On May 15, Netflix (Netflix) is preparing to enter the field of live broadcasting and launch live talk shows and reality shows. Previously, in 2020, Netflix hosted an offline talk show called “Netflix Is A Joke fest” in Los Angeles, inviting more than 130 talk show stars. It was hard to get a ticket, and viewers who did not buy a ticket could only record the show. This may have inspired Netflix to offer live streaming.

Earlier, Netflix, which has always relied on an ad-free subscription model, announced in its earnings conference call that it would launch a low-cost subscription service with ads by the end of 2022 and crack down on account sharing. CEO Reed Hastings told the company’s employees that they can leave if they do not like the content.

Netflix’s response to trying to get out of its profit dilemma: Launching games, e-commerce and then moving into live broadcasts, introducing multiple subscription models and cracking down on account sharing. Many fans expressed disappointment, and many even said they would no longer subscribe once a new subscription model was introduced.

The poor Q1 earnings report and subsequent slump in the stock price was the direct reason Netflix stopped advertising for the first time. According to the financial report, Netflix’s revenue in the first quarter was $7.868 billion, up 9.8% year-on-year; net income was $1.597 billion, down 6.4% year-on-year. During the period, Netflix lost 200,000 subscribers, its first decline in more than a decade. Netflix, which used to be one of the FAANG star stocks along with Apple and Google, fell from a high of $700 to a low of $175.81, dropping back to 2018 levels.

Unlike Disney’s multi-platform matrix, revenue from a single subscription platform is highly dependent on pricing for members and member services. If it is difficult to increase the former, it is necessary to increase the latter. In the past, Netflix has tried several times to increase the price for members. This price increase directly resulted in the loss of 200,000 users, which led Netflix to think about the problem of a single subscription system and turn to “subscription + advertising.”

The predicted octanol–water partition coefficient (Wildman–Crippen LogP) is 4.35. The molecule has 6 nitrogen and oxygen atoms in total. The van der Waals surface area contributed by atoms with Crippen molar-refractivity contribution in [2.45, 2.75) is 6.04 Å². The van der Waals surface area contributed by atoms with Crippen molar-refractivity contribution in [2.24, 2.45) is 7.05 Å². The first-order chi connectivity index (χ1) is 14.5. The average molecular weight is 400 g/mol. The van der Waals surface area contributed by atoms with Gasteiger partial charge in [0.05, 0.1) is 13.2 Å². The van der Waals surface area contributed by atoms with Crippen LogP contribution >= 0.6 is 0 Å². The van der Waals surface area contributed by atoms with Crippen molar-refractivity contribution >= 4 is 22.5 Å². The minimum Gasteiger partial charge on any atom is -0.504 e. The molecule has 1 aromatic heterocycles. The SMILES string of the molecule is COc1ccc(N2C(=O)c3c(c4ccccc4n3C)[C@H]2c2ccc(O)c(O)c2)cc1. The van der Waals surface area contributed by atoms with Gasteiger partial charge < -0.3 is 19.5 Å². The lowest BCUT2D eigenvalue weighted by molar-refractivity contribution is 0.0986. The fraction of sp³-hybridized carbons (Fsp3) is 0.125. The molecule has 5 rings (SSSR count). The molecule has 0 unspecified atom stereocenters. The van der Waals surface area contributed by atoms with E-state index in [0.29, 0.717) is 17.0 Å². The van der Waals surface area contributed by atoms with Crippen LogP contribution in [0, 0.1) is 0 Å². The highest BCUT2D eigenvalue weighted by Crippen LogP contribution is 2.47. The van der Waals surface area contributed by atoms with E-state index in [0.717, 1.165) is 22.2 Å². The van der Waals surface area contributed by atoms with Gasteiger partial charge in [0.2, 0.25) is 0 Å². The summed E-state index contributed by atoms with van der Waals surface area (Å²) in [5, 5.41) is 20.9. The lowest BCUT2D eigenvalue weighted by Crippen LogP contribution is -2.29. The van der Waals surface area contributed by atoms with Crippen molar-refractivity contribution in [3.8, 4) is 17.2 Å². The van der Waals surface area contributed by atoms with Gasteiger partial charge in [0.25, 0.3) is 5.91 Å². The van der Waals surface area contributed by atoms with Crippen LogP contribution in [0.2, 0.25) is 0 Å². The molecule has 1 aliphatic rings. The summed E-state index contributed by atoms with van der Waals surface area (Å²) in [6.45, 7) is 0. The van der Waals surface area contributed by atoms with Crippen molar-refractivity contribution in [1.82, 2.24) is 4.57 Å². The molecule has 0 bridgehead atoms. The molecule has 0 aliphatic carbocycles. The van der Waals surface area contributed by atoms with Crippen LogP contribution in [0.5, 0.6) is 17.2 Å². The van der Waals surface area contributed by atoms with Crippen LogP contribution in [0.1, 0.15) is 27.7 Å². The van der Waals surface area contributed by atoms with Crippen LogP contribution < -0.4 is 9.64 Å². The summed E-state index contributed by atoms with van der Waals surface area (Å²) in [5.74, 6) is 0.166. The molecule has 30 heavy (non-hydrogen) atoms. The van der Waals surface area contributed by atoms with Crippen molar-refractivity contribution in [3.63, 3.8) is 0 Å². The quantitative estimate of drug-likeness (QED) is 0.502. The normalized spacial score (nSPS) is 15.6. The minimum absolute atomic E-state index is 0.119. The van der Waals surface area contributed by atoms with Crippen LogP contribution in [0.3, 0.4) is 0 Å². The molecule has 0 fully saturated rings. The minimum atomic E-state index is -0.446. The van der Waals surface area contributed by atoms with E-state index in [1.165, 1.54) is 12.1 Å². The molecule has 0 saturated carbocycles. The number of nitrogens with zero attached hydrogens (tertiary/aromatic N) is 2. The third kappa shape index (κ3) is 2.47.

In addition to Apple TV +, many North American streaming media platforms such as HBO Max and Hulu have introduced low-cost subscription services that include advertising. Netflix members have raised prices several times, which is not attractive in terms of price and has led to an epidemic among users. It is imperative to offer a variety of low-cost options for paying for entertainment.

Competitor Disney+ is also making the same decision as Netflix. In March, Disney announced that Disney+ will launch an ad-supported subscription service in the U.S. in the second half of the year, with international expansion planned for 2023. This will help meet Disney+’s goal of reaching 230 million to 260 million subscribers in fiscal 2024, Disney said.

After the U.S. stock market closed on May 11, Disney (DIS.US) released its financial report for the second quarter of 2022. According to the report, Disney’s media and entertainment revenue was $13.620 billion, up slightly from the same period last year; the corresponding operating profit was $1.944 billion, down from $2.871 billion. As of April 2, Disney+ subscribers worldwide totaled 137.7 million, up from 103.6 million in the same period last year, representing 33% growth.

Although Disney+, which launched more than two years ago, has not yet reached its ceiling and its user base is still in a period of rapid growth, given Netflix’s 220 million members, Disney+’s ceiling may not be too far away. Disney+ is also struggling with profit issues and high content costs, as evidenced by the increase in revenue and decrease in profit. Disney explained this by saying that “the early suspension of authorizing content for a particular customer” – broadcasting its own streaming media, strengthening content exclusivity, and building barriers will continue to be a long-term trend in the future.

In February of this year, Disney’s various streaming media platforms entered the live broadcast space by live testing the Oscars and trying out the direct-to-consumer (DTC) business model. the Will Smith slap incident caused attention to skyrocket and subsequent Disney+ programs such as “Dancing with the Stars” will also be broadcast live. For talk shows, reality shows and other forms, live broadcasting can greatly increase the sense of interaction and user enthusiasm for participation, which is in line with the trend of increased content interactivity in the future.

According to research firm Coresight Research, the U.S. live streaming market will reach $11 billion this year and about $25 billion by 2023. Compared to the trillion-dollar domestic live broadcasting market, the overseas market, which is still in an early stage of development, is still a blue ocean. The rise of Tiktok and Bigo Live has led more Internet platforms to recognize the potential of live broadcasting. Amazon, YouTube, and Instagram have all launched live e-commerce features.

Whether Netflix launches subscription-based live broadcasting to complement its existing episodes and movie content, explores live broadcasting for rewards and monetization, or plays the “content e-commerce” card in the future, it’s obvious that live broadcasting and its e-commerce business are linked.

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